Eagle with Gospel of John + Symbols of the 4 Evangelists, Wheel Window, Church of St. John Nepomucene, 411 East 66th Street, Manhattan, NYC, 1925

Architect John Van Pelt, using brick and limestone to convey a rustic flavor, designed this church dedicated to the 14th century Bohemian saint, John of Nepomuk, in a style that references southern Italian Romanesque architecture. 

Here, above the main entrance, we see an eagle standing on the top of an arch holding a Gospel book; farther up, we see the four winged beasts, emblematic of the Four Evangelists, flanking the large wheel window.

Winged Wheel, Parking Garage Entry, West 101st Street, Manhattan, NYC, 1920s

My guess is that this garage structure dates from the 1920s.  It is one of two automobile entrances, both with a winged tire nestled inside the lunette of its arch. I would like to believe that this motif is a logo--but for what? Not Michelin (that's Bibendum); not Good Year (that's a winged foot); not Bentley (that's a winged letter B).

The closest approximation is the Detroit Red Wings logo (also a winged, spoked wheel), but that is shown in pure profile. Maybe it refers to a specific early 20th century urban parking system. If not, then it at least is a commendable artistic expenditure that tells everyone, "automobiles welcome here."

9/11/01 Mural, Scott LoBaido, Smith & Garnet Streets, Gowanus, Brooklyn, NYC, ca. 2002 ff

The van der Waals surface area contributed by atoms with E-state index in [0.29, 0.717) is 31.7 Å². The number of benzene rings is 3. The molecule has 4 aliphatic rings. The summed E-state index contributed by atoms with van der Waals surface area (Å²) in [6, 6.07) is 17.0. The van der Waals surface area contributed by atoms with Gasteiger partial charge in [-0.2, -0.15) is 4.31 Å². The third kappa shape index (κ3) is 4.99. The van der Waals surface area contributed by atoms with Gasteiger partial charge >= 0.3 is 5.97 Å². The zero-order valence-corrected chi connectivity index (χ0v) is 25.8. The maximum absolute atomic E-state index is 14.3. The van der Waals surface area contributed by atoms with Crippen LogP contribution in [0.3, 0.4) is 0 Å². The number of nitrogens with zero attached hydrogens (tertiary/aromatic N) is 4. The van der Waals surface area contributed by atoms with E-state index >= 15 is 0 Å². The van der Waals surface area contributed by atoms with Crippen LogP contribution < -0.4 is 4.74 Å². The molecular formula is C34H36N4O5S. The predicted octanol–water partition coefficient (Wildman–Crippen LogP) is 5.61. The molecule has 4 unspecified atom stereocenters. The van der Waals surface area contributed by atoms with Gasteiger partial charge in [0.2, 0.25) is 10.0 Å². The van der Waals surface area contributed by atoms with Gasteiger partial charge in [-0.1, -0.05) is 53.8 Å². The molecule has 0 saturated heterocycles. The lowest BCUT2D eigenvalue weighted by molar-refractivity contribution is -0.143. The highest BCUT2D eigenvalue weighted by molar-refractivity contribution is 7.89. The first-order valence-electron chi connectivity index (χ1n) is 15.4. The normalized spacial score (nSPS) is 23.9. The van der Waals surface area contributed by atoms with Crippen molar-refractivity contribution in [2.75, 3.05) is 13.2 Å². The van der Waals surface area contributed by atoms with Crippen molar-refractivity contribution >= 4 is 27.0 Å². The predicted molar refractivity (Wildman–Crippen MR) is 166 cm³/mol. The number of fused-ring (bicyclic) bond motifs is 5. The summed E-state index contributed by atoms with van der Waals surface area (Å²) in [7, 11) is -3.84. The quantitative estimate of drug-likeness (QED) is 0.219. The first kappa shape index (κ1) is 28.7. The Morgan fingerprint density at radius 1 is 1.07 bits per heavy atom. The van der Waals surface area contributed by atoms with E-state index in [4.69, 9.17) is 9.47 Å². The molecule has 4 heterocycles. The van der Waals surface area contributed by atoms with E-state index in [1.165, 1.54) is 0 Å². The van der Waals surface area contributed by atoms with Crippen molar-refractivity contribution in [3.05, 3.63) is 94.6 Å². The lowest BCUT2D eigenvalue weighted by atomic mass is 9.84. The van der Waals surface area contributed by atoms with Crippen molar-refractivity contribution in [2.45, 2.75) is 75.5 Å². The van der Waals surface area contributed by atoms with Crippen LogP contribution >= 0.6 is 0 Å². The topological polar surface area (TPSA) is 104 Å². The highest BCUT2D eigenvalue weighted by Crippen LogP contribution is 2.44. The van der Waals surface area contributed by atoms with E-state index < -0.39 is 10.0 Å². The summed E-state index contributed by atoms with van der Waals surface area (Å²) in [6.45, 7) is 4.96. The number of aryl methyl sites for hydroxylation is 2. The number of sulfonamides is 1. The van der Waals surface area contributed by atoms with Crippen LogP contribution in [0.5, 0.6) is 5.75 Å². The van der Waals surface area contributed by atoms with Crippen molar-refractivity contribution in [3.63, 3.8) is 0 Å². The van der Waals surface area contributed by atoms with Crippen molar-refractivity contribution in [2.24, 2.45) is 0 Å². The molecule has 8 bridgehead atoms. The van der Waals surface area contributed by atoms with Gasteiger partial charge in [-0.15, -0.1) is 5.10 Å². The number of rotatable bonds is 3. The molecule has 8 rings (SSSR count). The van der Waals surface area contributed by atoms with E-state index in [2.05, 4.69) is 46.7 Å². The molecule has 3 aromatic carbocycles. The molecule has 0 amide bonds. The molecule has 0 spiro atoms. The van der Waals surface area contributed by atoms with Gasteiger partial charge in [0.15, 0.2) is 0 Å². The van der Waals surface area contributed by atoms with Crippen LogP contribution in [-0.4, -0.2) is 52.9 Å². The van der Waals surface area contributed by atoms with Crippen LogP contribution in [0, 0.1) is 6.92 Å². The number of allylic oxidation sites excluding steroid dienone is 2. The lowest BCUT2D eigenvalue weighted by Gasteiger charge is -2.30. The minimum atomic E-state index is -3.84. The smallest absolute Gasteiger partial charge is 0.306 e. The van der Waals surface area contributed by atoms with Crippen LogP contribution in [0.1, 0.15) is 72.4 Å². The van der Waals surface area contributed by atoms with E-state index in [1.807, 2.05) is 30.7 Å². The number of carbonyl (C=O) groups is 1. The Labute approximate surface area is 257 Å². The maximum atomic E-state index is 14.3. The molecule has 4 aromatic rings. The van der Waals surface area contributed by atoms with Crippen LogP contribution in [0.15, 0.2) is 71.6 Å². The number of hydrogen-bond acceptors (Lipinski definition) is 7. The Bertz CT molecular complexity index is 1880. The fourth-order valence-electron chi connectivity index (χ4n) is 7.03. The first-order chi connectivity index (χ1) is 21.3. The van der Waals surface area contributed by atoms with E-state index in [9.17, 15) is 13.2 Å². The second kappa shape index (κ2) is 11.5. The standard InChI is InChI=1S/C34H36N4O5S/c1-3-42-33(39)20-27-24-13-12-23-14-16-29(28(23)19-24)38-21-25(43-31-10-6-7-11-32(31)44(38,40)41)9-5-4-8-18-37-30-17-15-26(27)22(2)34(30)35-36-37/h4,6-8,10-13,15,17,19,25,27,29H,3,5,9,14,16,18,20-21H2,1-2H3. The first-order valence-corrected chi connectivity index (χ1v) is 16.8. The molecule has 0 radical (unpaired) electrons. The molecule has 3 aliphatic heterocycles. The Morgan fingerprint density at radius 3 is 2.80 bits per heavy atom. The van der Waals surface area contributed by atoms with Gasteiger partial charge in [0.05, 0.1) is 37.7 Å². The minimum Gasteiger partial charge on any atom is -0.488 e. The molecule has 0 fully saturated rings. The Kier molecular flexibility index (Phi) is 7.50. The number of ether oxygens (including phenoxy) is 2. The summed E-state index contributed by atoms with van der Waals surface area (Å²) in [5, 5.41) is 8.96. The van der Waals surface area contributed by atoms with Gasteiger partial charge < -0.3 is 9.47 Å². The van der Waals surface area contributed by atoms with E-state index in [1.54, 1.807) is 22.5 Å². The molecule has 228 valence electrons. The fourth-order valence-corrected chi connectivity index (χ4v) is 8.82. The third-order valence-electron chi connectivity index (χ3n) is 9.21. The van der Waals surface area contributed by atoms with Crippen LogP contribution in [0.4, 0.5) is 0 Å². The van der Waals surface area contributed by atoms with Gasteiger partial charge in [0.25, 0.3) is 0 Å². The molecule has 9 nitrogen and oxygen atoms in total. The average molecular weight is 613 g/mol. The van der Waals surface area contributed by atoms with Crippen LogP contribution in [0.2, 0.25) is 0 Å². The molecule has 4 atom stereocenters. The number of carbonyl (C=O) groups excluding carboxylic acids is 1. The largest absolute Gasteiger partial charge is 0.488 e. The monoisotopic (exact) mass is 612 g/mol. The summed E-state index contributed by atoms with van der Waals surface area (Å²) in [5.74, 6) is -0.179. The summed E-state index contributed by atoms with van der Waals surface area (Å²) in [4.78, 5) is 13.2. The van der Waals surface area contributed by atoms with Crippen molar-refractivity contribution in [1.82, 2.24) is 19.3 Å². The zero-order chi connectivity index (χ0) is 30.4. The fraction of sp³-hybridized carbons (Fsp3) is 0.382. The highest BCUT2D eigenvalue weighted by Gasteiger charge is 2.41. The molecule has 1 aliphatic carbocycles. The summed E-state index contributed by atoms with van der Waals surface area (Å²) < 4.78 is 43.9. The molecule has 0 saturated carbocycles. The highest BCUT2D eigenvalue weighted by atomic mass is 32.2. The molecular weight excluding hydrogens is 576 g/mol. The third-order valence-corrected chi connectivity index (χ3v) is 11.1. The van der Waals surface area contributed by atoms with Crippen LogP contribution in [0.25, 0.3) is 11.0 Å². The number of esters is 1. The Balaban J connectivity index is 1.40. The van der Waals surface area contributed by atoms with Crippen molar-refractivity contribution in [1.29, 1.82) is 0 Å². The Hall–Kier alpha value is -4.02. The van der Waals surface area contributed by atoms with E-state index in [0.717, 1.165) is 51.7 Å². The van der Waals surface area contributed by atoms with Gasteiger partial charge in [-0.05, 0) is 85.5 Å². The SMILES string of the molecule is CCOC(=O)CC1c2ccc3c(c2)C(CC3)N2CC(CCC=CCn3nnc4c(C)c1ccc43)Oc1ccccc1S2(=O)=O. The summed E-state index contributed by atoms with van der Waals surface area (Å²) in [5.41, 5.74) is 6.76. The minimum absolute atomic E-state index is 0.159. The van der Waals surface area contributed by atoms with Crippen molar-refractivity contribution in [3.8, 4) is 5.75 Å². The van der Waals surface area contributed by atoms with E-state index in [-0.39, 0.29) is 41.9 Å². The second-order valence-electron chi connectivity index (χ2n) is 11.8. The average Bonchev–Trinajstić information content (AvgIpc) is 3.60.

This mural of an eagle's head and the World Trade Center's twin towers seen against the ground of an American flag was done by Scott LoBaido, an artist who has dedicated himself to painting patriotic murals throughout our country.

During 2006, over ten months, in his Flags Across America project, Scott LoBaido drove across the United States and painted a large American flag on one rooftop in every state.  His stated purpose was to insure that returning soldiers, flying home, would be greeted by the flag.  

Bald Eagle, Peter Daverington, Part of the Audubon Mural Project, Storefront at 3623 Broadway, Manhattan, NYC, 2014

Once John J. Audubon found success in the sale of his Birds of America in the early 1840s, he bought property in upper Manhattan, in what is known as Washington Heights

Moving ahead some 170+ years, in September of 2014, the National Audubon Society issued its analysis of how the birds of America will (or might) respond to climate change. This report, Audubon's Birds and Climate Change Report, caught the attention of Avi Gitler, a local gallery owner.

Gitler proposed commissioning artists to paint bird murals on the roll-up steel security gates of local businesses in the neighborhoods adjacent to Audubon's final residence, thus piquing interest in the plight of America's birds.  

This is an on-going project, and it apparently has grown from an initial concept of a dozen birds to, now, an eventual depiction of each of the 314 species that the Report identifies as endangered.

I offer one of the earlier contributions, Peter Daverington's Bald Eagle, here rather dramatically lit by the early morning sun.